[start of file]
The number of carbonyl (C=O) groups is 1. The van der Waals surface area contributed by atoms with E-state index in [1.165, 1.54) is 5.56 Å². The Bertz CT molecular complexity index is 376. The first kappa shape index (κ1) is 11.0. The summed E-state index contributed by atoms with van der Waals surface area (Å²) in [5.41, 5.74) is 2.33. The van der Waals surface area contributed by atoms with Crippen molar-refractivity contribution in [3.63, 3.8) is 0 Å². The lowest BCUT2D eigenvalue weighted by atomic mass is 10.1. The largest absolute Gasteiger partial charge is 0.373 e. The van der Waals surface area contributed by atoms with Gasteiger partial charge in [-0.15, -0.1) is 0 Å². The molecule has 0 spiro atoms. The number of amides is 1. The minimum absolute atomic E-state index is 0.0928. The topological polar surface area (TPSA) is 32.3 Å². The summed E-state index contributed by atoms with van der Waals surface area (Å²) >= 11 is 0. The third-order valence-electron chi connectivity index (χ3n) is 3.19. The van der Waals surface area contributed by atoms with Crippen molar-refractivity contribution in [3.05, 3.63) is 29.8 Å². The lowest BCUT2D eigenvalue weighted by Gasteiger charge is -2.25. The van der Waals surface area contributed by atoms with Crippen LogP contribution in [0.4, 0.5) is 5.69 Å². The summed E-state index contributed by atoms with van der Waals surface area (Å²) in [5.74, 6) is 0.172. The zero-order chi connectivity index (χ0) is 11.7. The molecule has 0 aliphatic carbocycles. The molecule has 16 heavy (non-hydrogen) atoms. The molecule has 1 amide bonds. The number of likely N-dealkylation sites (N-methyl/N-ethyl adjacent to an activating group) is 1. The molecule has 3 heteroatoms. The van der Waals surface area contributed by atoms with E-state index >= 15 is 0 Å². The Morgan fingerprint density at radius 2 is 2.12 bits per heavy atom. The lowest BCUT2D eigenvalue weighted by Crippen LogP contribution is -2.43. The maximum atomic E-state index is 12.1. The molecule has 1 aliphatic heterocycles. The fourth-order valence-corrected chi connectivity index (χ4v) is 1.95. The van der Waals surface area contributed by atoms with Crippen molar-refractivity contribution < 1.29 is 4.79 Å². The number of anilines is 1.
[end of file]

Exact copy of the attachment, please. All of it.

The number of carbonyl (C=O) groups is 1. The van der Waals surface area contributed by atoms with E-state index in [1.165, 1.54) is 5.56 Å². The Bertz CT molecular complexity index is 376. The first kappa shape index (κ1) is 11.0. The summed E-state index contributed by atoms with van der Waals surface area (Å²) in [5.41, 5.74) is 2.33. The van der Waals surface area contributed by atoms with Crippen molar-refractivity contribution in [3.63, 3.8) is 0 Å². The lowest BCUT2D eigenvalue weighted by atomic mass is 10.1. The largest absolute Gasteiger partial charge is 0.373 e. The van der Waals surface area contributed by atoms with Gasteiger partial charge in [-0.15, -0.1) is 0 Å². The molecule has 0 spiro atoms. The number of amides is 1. The minimum absolute atomic E-state index is 0.0928. The topological polar surface area (TPSA) is 32.3 Å². The summed E-state index contributed by atoms with van der Waals surface area (Å²) >= 11 is 0. The third-order valence-electron chi connectivity index (χ3n) is 3.19. The van der Waals surface area contributed by atoms with Crippen molar-refractivity contribution in [3.05, 3.63) is 29.8 Å². The lowest BCUT2D eigenvalue weighted by Gasteiger charge is -2.25. The van der Waals surface area contributed by atoms with Crippen LogP contribution in [0.4, 0.5) is 5.69 Å². The summed E-state index contributed by atoms with van der Waals surface area (Å²) in [5.74, 6) is 0.172. The zero-order chi connectivity index (χ0) is 11.7. The molecule has 0 aliphatic carbocycles. The molecule has 16 heavy (non-hydrogen) atoms. The molecule has 1 amide bonds. The number of likely N-dealkylation sites (N-methyl/N-ethyl adjacent to an activating group) is 1. The molecule has 3 heteroatoms. The van der Waals surface area contributed by atoms with E-state index >= 15 is 0 Å². The Morgan fingerprint density at radius 2 is 2.12 bits per heavy atom. The lowest BCUT2D eigenvalue weighted by Crippen LogP contribution is -2.43. The maximum atomic E-state index is 12.1. The molecule has 1 aliphatic heterocycles. The fourth-order valence-corrected chi connectivity index (χ4v) is 1.95. The van der Waals surface area contributed by atoms with Crippen molar-refractivity contribution < 1.29 is 4.79 Å². The number of anilines is 1.